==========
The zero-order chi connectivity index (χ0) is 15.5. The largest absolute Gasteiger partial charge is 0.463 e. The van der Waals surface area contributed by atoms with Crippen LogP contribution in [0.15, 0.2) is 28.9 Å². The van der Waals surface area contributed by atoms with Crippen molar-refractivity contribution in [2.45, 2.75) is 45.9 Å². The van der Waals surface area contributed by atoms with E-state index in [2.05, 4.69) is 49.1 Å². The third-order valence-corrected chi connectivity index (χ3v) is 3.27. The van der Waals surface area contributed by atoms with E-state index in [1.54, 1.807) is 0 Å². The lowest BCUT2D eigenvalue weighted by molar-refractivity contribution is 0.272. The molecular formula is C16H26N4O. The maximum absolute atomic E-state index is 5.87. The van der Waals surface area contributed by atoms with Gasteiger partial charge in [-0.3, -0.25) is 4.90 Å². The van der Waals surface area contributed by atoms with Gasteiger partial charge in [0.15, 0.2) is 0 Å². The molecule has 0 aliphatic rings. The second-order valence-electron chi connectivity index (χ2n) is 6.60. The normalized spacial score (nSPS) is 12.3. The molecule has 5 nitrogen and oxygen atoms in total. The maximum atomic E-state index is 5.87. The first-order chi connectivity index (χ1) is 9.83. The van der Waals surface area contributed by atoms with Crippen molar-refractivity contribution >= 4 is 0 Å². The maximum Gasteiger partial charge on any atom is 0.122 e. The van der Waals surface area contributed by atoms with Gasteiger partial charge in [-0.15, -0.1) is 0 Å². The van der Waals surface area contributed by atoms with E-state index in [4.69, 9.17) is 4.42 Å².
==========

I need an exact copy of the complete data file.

The zero-order chi connectivity index (χ0) is 15.5. The largest absolute Gasteiger partial charge is 0.463 e. The van der Waals surface area contributed by atoms with Crippen LogP contribution in [0.15, 0.2) is 28.9 Å². The van der Waals surface area contributed by atoms with Crippen molar-refractivity contribution in [2.45, 2.75) is 45.9 Å². The van der Waals surface area contributed by atoms with E-state index in [2.05, 4.69) is 49.1 Å². The third-order valence-corrected chi connectivity index (χ3v) is 3.27. The van der Waals surface area contributed by atoms with E-state index in [1.54, 1.807) is 0 Å². The lowest BCUT2D eigenvalue weighted by molar-refractivity contribution is 0.272. The molecular formula is C16H26N4O. The maximum absolute atomic E-state index is 5.87. The van der Waals surface area contributed by atoms with Gasteiger partial charge in [-0.3, -0.25) is 4.90 Å². The van der Waals surface area contributed by atoms with Gasteiger partial charge in [0.15, 0.2) is 0 Å². The molecule has 0 aliphatic rings. The second-order valence-electron chi connectivity index (χ2n) is 6.60. The normalized spacial score (nSPS) is 12.3. The molecule has 5 nitrogen and oxygen atoms in total. The maximum atomic E-state index is 5.87. The first-order chi connectivity index (χ1) is 9.83. The van der Waals surface area contributed by atoms with Crippen molar-refractivity contribution >= 4 is 0 Å². The maximum Gasteiger partial charge on any atom is 0.122 e. The van der Waals surface area contributed by atoms with Gasteiger partial charge in [-0.15, -0.1) is 0 Å². The van der Waals surface area contributed by atoms with E-state index in [4.69, 9.17) is 4.42 Å².